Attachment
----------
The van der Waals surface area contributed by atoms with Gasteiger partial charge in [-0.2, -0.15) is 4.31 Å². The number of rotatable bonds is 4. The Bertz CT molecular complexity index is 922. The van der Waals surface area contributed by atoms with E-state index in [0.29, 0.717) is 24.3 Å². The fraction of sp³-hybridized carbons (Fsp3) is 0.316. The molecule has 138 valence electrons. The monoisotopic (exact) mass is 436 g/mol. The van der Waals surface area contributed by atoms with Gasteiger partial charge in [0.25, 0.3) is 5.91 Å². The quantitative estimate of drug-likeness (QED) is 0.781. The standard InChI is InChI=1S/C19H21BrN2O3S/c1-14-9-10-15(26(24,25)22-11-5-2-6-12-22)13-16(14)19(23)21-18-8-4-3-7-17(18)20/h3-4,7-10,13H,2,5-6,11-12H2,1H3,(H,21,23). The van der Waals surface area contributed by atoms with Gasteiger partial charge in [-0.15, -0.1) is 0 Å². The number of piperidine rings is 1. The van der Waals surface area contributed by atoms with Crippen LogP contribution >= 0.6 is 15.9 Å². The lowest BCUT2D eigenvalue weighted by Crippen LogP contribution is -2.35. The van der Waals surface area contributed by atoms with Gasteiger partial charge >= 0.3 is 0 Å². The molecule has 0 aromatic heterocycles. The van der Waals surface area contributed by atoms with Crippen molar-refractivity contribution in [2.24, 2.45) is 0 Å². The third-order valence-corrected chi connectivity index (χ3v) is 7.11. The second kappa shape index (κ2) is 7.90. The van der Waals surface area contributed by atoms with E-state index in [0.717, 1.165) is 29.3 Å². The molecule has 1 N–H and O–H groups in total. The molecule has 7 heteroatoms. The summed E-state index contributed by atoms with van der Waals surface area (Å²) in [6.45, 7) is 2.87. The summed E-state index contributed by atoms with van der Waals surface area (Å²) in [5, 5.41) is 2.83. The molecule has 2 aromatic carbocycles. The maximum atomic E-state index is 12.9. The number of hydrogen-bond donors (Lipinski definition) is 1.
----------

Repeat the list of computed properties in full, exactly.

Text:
The van der Waals surface area contributed by atoms with Gasteiger partial charge in [-0.2, -0.15) is 4.31 Å². The number of rotatable bonds is 4. The Bertz CT molecular complexity index is 922. The van der Waals surface area contributed by atoms with E-state index in [0.29, 0.717) is 24.3 Å². The fraction of sp³-hybridized carbons (Fsp3) is 0.316. The molecule has 138 valence electrons. The monoisotopic (exact) mass is 436 g/mol. The van der Waals surface area contributed by atoms with Gasteiger partial charge in [0.25, 0.3) is 5.91 Å². The quantitative estimate of drug-likeness (QED) is 0.781. The standard InChI is InChI=1S/C19H21BrN2O3S/c1-14-9-10-15(26(24,25)22-11-5-2-6-12-22)13-16(14)19(23)21-18-8-4-3-7-17(18)20/h3-4,7-10,13H,2,5-6,11-12H2,1H3,(H,21,23). The van der Waals surface area contributed by atoms with Gasteiger partial charge in [-0.15, -0.1) is 0 Å². The number of piperidine rings is 1. The van der Waals surface area contributed by atoms with Crippen LogP contribution >= 0.6 is 15.9 Å². The lowest BCUT2D eigenvalue weighted by Crippen LogP contribution is -2.35. The van der Waals surface area contributed by atoms with Gasteiger partial charge >= 0.3 is 0 Å². The molecule has 0 aromatic heterocycles. The van der Waals surface area contributed by atoms with Crippen molar-refractivity contribution in [2.24, 2.45) is 0 Å². The third-order valence-corrected chi connectivity index (χ3v) is 7.11. The second kappa shape index (κ2) is 7.90. The van der Waals surface area contributed by atoms with E-state index in [0.717, 1.165) is 29.3 Å². The molecule has 1 N–H and O–H groups in total. The molecule has 7 heteroatoms. The summed E-state index contributed by atoms with van der Waals surface area (Å²) in [6.45, 7) is 2.87. The summed E-state index contributed by atoms with van der Waals surface area (Å²) in [5, 5.41) is 2.83. The molecule has 2 aromatic carbocycles. The maximum atomic E-state index is 12.9. The number of hydrogen-bond donors (Lipinski definition) is 1.